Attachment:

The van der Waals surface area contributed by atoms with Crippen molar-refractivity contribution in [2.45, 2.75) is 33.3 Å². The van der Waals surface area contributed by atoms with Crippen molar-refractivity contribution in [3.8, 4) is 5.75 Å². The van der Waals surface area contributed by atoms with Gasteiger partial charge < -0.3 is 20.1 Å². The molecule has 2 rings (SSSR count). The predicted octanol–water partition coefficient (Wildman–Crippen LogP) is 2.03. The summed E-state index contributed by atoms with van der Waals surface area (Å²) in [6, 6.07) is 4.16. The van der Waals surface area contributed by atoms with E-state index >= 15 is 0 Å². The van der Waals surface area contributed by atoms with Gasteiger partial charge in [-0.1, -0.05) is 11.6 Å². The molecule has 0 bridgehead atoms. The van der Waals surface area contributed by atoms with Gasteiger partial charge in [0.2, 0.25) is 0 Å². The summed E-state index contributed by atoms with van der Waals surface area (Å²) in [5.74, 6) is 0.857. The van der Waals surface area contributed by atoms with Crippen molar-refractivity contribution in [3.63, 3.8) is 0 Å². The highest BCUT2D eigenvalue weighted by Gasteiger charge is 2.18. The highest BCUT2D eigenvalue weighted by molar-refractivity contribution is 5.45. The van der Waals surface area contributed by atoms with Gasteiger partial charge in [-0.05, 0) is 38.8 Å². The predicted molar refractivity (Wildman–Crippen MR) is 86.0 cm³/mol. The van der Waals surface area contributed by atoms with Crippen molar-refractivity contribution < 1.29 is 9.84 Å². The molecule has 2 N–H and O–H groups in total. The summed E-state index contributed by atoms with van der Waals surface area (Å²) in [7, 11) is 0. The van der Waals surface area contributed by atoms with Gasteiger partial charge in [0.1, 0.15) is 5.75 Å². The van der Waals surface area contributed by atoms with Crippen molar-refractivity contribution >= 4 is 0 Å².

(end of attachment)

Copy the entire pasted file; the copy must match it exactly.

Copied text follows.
The van der Waals surface area contributed by atoms with Crippen molar-refractivity contribution in [2.45, 2.75) is 33.3 Å². The van der Waals surface area contributed by atoms with Crippen molar-refractivity contribution in [3.8, 4) is 5.75 Å². The van der Waals surface area contributed by atoms with Gasteiger partial charge < -0.3 is 20.1 Å². The molecule has 2 rings (SSSR count). The predicted octanol–water partition coefficient (Wildman–Crippen LogP) is 2.03. The summed E-state index contributed by atoms with van der Waals surface area (Å²) in [6, 6.07) is 4.16. The van der Waals surface area contributed by atoms with E-state index >= 15 is 0 Å². The van der Waals surface area contributed by atoms with Gasteiger partial charge in [-0.1, -0.05) is 11.6 Å². The molecule has 0 bridgehead atoms. The van der Waals surface area contributed by atoms with Gasteiger partial charge in [0.2, 0.25) is 0 Å². The summed E-state index contributed by atoms with van der Waals surface area (Å²) in [5.74, 6) is 0.857. The van der Waals surface area contributed by atoms with Crippen molar-refractivity contribution in [3.63, 3.8) is 0 Å². The highest BCUT2D eigenvalue weighted by Gasteiger charge is 2.18. The highest BCUT2D eigenvalue weighted by molar-refractivity contribution is 5.45. The van der Waals surface area contributed by atoms with Gasteiger partial charge in [-0.05, 0) is 38.8 Å². The predicted molar refractivity (Wildman–Crippen MR) is 86.0 cm³/mol. The van der Waals surface area contributed by atoms with Crippen molar-refractivity contribution < 1.29 is 9.84 Å². The molecule has 2 N–H and O–H groups in total. The summed E-state index contributed by atoms with van der Waals surface area (Å²) in [7, 11) is 0. The van der Waals surface area contributed by atoms with Gasteiger partial charge in [0.1, 0.15) is 5.75 Å². The van der Waals surface area contributed by atoms with Crippen molar-refractivity contribution >= 4 is 0 Å².